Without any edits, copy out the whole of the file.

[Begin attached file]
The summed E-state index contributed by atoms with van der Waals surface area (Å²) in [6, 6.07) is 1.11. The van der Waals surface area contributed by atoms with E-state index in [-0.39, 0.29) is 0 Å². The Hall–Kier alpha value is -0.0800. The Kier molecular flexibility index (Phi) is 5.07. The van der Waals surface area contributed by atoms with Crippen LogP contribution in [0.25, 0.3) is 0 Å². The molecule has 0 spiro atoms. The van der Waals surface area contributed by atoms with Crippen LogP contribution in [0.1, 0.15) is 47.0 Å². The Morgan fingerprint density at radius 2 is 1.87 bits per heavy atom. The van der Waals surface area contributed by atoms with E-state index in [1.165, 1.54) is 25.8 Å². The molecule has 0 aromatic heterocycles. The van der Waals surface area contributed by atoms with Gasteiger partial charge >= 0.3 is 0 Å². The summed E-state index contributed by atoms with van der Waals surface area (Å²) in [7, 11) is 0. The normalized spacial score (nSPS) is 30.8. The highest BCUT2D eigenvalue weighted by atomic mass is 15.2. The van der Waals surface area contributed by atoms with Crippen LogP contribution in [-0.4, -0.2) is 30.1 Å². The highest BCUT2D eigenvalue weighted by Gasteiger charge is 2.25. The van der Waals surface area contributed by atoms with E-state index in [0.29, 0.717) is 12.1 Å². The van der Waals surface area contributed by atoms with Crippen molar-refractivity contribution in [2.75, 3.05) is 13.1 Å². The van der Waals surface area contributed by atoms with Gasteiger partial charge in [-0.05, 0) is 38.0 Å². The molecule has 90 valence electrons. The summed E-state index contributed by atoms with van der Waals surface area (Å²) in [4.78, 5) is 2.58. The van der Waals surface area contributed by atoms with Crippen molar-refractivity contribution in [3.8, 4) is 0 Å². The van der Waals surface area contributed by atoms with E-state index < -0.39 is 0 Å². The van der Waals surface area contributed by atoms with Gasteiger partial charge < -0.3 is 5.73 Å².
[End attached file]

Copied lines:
The summed E-state index contributed by atoms with van der Waals surface area (Å²) in [6, 6.07) is 1.11. The van der Waals surface area contributed by atoms with E-state index in [-0.39, 0.29) is 0 Å². The Hall–Kier alpha value is -0.0800. The Kier molecular flexibility index (Phi) is 5.07. The van der Waals surface area contributed by atoms with Crippen LogP contribution in [0.25, 0.3) is 0 Å². The molecule has 0 spiro atoms. The van der Waals surface area contributed by atoms with Crippen LogP contribution in [0.1, 0.15) is 47.0 Å². The Morgan fingerprint density at radius 2 is 1.87 bits per heavy atom. The van der Waals surface area contributed by atoms with E-state index in [1.165, 1.54) is 25.8 Å². The molecule has 0 aromatic heterocycles. The van der Waals surface area contributed by atoms with Gasteiger partial charge >= 0.3 is 0 Å². The summed E-state index contributed by atoms with van der Waals surface area (Å²) in [7, 11) is 0. The normalized spacial score (nSPS) is 30.8. The highest BCUT2D eigenvalue weighted by atomic mass is 15.2. The van der Waals surface area contributed by atoms with Crippen LogP contribution in [-0.4, -0.2) is 30.1 Å². The highest BCUT2D eigenvalue weighted by Gasteiger charge is 2.25. The van der Waals surface area contributed by atoms with E-state index in [0.29, 0.717) is 12.1 Å². The van der Waals surface area contributed by atoms with Crippen molar-refractivity contribution in [2.75, 3.05) is 13.1 Å². The van der Waals surface area contributed by atoms with Gasteiger partial charge in [-0.05, 0) is 38.0 Å². The molecule has 90 valence electrons. The summed E-state index contributed by atoms with van der Waals surface area (Å²) in [4.78, 5) is 2.58. The van der Waals surface area contributed by atoms with Crippen molar-refractivity contribution in [3.8, 4) is 0 Å². The van der Waals surface area contributed by atoms with E-state index < -0.39 is 0 Å². The van der Waals surface area contributed by atoms with Gasteiger partial charge < -0.3 is 5.73 Å².